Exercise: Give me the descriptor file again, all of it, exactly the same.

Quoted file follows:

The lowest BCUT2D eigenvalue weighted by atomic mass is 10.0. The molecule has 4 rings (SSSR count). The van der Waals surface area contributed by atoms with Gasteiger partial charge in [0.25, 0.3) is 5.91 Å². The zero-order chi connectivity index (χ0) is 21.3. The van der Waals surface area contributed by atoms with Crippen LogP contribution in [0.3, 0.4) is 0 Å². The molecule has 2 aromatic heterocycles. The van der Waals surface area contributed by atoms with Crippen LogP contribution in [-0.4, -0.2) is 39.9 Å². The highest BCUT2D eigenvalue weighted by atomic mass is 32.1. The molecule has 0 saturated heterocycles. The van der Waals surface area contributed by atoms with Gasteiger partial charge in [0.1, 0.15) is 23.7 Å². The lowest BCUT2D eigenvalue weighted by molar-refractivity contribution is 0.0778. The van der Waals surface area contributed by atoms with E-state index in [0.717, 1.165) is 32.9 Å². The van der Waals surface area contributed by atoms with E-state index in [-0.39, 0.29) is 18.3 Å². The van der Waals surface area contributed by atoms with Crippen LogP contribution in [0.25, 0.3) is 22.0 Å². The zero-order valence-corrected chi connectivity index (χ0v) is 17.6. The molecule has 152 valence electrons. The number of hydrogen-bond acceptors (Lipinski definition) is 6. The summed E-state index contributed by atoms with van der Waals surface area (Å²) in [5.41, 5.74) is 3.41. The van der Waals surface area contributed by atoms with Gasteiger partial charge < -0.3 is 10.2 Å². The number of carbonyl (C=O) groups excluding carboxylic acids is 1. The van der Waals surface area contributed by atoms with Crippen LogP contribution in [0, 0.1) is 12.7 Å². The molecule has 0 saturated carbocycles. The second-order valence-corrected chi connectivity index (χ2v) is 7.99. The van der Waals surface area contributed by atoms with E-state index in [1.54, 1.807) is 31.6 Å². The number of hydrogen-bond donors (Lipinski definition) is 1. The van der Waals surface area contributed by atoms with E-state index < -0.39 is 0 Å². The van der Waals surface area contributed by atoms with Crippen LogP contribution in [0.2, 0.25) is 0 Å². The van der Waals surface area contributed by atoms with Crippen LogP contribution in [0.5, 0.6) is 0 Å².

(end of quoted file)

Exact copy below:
The lowest BCUT2D eigenvalue weighted by atomic mass is 10.0. The molecule has 4 rings (SSSR count). The van der Waals surface area contributed by atoms with Gasteiger partial charge in [0.25, 0.3) is 5.91 Å². The zero-order chi connectivity index (χ0) is 21.3. The van der Waals surface area contributed by atoms with Crippen LogP contribution in [0.3, 0.4) is 0 Å². The molecule has 2 aromatic heterocycles. The van der Waals surface area contributed by atoms with Crippen LogP contribution in [-0.4, -0.2) is 39.9 Å². The highest BCUT2D eigenvalue weighted by atomic mass is 32.1. The molecule has 0 saturated heterocycles. The van der Waals surface area contributed by atoms with Gasteiger partial charge in [0.1, 0.15) is 23.7 Å². The lowest BCUT2D eigenvalue weighted by molar-refractivity contribution is 0.0778. The van der Waals surface area contributed by atoms with E-state index in [0.717, 1.165) is 32.9 Å². The van der Waals surface area contributed by atoms with E-state index in [-0.39, 0.29) is 18.3 Å². The van der Waals surface area contributed by atoms with Crippen LogP contribution in [0.25, 0.3) is 22.0 Å². The zero-order valence-corrected chi connectivity index (χ0v) is 17.6. The molecule has 152 valence electrons. The number of hydrogen-bond acceptors (Lipinski definition) is 6. The summed E-state index contributed by atoms with van der Waals surface area (Å²) in [5.41, 5.74) is 3.41. The van der Waals surface area contributed by atoms with Gasteiger partial charge < -0.3 is 10.2 Å². The number of carbonyl (C=O) groups excluding carboxylic acids is 1. The van der Waals surface area contributed by atoms with Crippen LogP contribution in [0, 0.1) is 12.7 Å². The molecule has 0 saturated carbocycles. The second-order valence-corrected chi connectivity index (χ2v) is 7.99. The van der Waals surface area contributed by atoms with E-state index in [1.54, 1.807) is 31.6 Å². The number of hydrogen-bond donors (Lipinski definition) is 1. The van der Waals surface area contributed by atoms with E-state index < -0.39 is 0 Å². The van der Waals surface area contributed by atoms with Crippen LogP contribution in [0.2, 0.25) is 0 Å². The van der Waals surface area contributed by atoms with Crippen LogP contribution in [0.5, 0.6) is 0 Å².